Note that Schakowsky is a member of (and until January, was a Subcommittee Chair on) the House Intelligence Committee. It’s possible her own requests generated this concern.
But the concern is real. As our manufacturing moves to places like China and (significantly for this context), Korea, we’ve lost certain capabilities. Indeed, when Bush slapped tariffs on steel in 2002, a number of tool and die factories moved to Korea where they could still access cheap steel while still supplying the US market. And in recent years, the loss of highly-skilled manufacturing process capabilities has meant we face challenges in sourcing some of our key military toys.
While it shouldn’t be the primary reason to invest in manufacturing in this country, ultimately if we keep losing it we’re going to have problems sustaining our military machine.
Most of the folks running DC may not much care that our middle class has disappeared along with our manufacturing base. But convince them that our declining manufacturing base might imperil their cherished military might, and they might finally wake up.
I’m interested in Michael Hirsh’s report that Bush trashed the key judgments of the NIE while in Israel for two reasons. First, WTF was the SAO who leaked the story trying to accomplish?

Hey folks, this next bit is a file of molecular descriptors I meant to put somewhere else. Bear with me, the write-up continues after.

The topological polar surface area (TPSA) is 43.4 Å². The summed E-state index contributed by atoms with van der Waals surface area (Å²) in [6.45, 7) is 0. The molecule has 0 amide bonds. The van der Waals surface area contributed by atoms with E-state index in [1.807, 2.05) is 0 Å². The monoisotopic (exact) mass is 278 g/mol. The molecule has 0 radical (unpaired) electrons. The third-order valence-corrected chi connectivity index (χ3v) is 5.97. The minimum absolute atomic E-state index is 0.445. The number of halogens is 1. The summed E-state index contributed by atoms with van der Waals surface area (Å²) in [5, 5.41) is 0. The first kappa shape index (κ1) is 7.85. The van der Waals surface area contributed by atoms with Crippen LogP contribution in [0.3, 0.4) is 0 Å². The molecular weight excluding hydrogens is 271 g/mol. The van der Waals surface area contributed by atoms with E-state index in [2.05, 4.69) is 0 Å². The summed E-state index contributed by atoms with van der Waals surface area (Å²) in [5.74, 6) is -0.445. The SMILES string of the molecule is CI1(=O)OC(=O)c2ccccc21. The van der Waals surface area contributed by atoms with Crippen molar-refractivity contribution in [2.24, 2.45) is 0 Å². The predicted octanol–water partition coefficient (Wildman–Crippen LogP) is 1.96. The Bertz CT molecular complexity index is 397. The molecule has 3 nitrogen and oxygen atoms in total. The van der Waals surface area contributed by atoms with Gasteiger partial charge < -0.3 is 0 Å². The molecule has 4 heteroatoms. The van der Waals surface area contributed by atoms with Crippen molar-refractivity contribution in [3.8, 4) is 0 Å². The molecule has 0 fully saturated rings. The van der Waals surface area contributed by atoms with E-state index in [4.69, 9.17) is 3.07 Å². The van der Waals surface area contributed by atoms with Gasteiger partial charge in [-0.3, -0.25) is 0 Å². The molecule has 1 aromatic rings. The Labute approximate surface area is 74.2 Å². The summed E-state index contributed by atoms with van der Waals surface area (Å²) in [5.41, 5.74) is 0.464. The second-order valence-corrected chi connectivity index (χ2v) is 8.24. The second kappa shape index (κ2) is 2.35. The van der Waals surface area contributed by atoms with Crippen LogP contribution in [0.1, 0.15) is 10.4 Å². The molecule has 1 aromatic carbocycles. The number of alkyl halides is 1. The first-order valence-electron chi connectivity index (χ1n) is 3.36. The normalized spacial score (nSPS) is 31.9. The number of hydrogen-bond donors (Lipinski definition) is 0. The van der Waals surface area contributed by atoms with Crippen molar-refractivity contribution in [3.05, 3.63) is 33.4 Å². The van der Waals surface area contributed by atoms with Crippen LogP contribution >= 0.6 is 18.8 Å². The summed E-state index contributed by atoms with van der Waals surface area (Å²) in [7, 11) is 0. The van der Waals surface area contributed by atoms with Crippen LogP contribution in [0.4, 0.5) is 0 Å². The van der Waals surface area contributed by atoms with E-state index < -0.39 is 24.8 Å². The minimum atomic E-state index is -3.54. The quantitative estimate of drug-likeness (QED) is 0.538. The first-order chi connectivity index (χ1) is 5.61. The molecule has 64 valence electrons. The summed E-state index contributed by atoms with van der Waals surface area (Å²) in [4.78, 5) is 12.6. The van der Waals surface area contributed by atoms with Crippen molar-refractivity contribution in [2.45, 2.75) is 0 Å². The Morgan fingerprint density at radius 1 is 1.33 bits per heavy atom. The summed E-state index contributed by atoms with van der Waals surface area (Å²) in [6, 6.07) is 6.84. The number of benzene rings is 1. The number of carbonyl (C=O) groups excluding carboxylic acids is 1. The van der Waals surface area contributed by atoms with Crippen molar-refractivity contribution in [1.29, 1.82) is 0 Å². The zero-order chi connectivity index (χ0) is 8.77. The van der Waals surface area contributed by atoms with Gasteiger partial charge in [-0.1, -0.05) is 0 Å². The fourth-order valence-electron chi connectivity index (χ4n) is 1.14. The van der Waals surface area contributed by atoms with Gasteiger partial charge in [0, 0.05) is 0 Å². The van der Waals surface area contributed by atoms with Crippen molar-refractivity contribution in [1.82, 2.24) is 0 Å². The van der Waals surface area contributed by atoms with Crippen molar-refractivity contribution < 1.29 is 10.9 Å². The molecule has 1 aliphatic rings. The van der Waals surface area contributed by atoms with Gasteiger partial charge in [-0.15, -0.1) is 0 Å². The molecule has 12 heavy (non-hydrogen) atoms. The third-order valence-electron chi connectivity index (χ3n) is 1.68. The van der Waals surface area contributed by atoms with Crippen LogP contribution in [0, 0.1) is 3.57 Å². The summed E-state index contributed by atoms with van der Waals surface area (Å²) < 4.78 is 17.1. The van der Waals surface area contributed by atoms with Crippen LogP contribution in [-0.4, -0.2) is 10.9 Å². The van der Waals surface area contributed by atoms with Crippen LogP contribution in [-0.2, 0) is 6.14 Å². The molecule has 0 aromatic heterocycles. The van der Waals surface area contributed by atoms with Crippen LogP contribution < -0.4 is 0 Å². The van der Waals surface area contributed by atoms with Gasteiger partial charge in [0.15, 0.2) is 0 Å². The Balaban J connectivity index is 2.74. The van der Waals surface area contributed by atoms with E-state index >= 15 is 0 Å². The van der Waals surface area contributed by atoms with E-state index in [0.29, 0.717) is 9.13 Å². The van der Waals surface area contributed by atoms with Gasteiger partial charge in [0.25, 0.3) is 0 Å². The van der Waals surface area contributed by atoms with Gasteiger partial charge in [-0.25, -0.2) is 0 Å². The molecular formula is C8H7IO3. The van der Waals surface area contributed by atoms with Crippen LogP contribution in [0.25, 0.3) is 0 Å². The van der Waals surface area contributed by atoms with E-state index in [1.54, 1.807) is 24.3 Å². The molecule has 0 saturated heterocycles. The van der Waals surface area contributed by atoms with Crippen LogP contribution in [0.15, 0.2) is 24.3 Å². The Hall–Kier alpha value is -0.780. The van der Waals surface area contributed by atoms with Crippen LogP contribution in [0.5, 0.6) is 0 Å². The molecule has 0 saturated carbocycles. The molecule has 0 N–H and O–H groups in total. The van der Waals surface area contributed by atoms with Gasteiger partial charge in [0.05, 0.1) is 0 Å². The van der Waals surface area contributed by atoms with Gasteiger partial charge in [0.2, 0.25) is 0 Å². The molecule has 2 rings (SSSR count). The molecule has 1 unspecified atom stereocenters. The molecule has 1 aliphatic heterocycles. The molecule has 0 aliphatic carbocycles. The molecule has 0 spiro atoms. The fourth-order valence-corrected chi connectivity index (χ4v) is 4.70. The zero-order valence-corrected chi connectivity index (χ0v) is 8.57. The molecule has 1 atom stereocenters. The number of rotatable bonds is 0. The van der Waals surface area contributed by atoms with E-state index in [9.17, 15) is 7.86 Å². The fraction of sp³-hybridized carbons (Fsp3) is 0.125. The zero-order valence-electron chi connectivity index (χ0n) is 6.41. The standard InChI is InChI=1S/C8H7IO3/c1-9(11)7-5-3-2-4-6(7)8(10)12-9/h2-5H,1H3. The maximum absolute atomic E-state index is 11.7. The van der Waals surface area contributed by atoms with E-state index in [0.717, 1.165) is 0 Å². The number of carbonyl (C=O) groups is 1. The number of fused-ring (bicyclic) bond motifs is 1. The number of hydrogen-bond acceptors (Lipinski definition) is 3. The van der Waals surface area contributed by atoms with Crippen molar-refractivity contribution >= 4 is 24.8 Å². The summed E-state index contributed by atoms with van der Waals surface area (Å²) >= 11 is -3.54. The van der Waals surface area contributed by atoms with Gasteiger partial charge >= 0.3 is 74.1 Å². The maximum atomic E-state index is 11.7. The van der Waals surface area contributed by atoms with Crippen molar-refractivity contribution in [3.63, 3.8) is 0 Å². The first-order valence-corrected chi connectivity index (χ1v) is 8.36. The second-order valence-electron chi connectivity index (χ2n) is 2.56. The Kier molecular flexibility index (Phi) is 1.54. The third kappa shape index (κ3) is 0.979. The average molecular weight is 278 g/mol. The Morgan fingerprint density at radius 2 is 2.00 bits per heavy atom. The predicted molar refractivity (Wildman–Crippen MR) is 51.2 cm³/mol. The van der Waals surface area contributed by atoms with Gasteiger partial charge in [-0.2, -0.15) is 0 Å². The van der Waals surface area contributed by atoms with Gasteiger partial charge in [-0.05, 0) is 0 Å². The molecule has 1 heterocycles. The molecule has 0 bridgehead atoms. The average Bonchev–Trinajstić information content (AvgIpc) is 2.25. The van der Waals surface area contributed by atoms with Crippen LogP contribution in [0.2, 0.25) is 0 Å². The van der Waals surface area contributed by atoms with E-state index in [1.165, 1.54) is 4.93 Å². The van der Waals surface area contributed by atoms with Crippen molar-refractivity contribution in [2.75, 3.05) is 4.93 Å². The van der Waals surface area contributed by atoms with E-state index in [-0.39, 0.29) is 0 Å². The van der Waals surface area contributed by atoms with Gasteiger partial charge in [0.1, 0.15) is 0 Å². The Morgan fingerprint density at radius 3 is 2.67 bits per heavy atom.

That NIE, made public Dec. 3, embarrassed the administration by concluding that Tehran had halted its weapons program in 2003, which seemed to undermine years of bellicose rhetoric from Bush and other senior officials about Iran’s nuclear ambitions. But in private conversations with Israeli Prime Minister Ehud Olmert last week, the president all but disowned the document, said a senior administration official who accompanied Bush on his six-nation trip to the Mideast. "He told the Israelis that he can’t control what the intelligence community says, but that [the NIE’s] conclusions don’t reflect his own views" about Iran’s nuclear-weapons program, said the official, who would discuss intelligence matters only on the condition of anonymity. [my emphasis]
The same article quotes Stephen Hadley, one of a limited number of Senior Administration Officials accompanying Bush on the trip, as saying that Bush said only that Iran remains a threat, regardless of what the NIE says.
Bush’s national-security adviser, Stephen Hadley, told reporters in Jerusalem that Bush had only said to Olmert privately what he’s already said publicly, which is that he believes Iran remains "a threat" no matter what the NIE says.
Was Hadley’s on the record quote a continuation of the earlier anonymous comment to Hirsh or, more likely, a response to the earlier leak, an alternate view of what the anonymous SAO was spinning to Hirsh? That is, did some SAO spin Bush’s fairly innocuous comment (at least as Hadley interpreted it) as a repudiation of the NIE, contrary to the official stance of the Administration? And if so, to what end? To support Dick Cheney’s campaign for war (Stephen Hadley is often considered a Cheney operative, though he was stuck playing the interlocutor between Cheney and the CIA leading up to the Plame leak)?
But I’m also struck by the timing of this quote. If I were one of the analysts who worked on this NIE–or even, say, one of the senior intelligence officers who threatened to go public with the key judgments of the NIE–I’d be pretty peeved to know that Bush was bad-mouthing my handiwork to allies, particularly after the apparent confrontation to get it declassified in the first place. Continue reading
At least that’s what I take from this quote: